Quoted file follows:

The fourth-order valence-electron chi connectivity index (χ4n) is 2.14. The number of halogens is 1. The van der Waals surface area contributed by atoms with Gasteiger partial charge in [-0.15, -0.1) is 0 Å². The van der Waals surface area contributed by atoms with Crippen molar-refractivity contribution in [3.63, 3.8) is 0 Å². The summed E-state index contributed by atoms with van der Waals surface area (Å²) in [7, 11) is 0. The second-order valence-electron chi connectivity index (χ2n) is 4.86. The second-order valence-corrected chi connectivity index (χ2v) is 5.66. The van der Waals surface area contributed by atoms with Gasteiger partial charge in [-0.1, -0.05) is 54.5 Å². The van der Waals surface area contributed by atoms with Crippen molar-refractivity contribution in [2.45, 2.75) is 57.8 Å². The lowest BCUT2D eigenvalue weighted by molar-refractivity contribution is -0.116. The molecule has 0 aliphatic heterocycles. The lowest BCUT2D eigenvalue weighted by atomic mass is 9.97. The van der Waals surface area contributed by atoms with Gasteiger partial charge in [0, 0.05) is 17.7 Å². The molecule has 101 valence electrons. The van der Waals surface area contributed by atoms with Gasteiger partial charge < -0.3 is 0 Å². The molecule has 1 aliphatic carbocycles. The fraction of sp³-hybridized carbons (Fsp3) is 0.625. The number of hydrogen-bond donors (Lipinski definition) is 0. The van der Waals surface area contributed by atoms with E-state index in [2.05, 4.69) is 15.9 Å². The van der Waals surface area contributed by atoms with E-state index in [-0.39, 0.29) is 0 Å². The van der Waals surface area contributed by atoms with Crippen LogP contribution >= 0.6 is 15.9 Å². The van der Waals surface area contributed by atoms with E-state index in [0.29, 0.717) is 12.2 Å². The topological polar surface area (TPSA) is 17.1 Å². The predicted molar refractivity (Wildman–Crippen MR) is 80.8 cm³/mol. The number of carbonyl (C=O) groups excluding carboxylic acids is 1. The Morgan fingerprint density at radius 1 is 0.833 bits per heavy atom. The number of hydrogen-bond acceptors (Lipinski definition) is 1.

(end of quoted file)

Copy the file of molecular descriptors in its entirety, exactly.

The fourth-order valence-electron chi connectivity index (χ4n) is 2.14. The number of halogens is 1. The van der Waals surface area contributed by atoms with Gasteiger partial charge in [-0.15, -0.1) is 0 Å². The van der Waals surface area contributed by atoms with Crippen molar-refractivity contribution in [3.63, 3.8) is 0 Å². The summed E-state index contributed by atoms with van der Waals surface area (Å²) in [7, 11) is 0. The second-order valence-electron chi connectivity index (χ2n) is 4.86. The second-order valence-corrected chi connectivity index (χ2v) is 5.66. The van der Waals surface area contributed by atoms with Gasteiger partial charge in [-0.1, -0.05) is 54.5 Å². The van der Waals surface area contributed by atoms with Crippen molar-refractivity contribution in [2.45, 2.75) is 57.8 Å². The lowest BCUT2D eigenvalue weighted by molar-refractivity contribution is -0.116. The molecule has 0 aliphatic heterocycles. The lowest BCUT2D eigenvalue weighted by atomic mass is 9.97. The van der Waals surface area contributed by atoms with Gasteiger partial charge in [0, 0.05) is 17.7 Å². The molecule has 101 valence electrons. The van der Waals surface area contributed by atoms with Gasteiger partial charge < -0.3 is 0 Å². The molecule has 1 aliphatic carbocycles. The fraction of sp³-hybridized carbons (Fsp3) is 0.625. The number of hydrogen-bond donors (Lipinski definition) is 0. The van der Waals surface area contributed by atoms with E-state index in [2.05, 4.69) is 15.9 Å². The van der Waals surface area contributed by atoms with E-state index in [-0.39, 0.29) is 0 Å². The van der Waals surface area contributed by atoms with Crippen LogP contribution >= 0.6 is 15.9 Å². The van der Waals surface area contributed by atoms with E-state index in [0.29, 0.717) is 12.2 Å². The topological polar surface area (TPSA) is 17.1 Å². The predicted molar refractivity (Wildman–Crippen MR) is 80.8 cm³/mol. The number of carbonyl (C=O) groups excluding carboxylic acids is 1. The Morgan fingerprint density at radius 1 is 0.833 bits per heavy atom. The number of hydrogen-bond acceptors (Lipinski definition) is 1.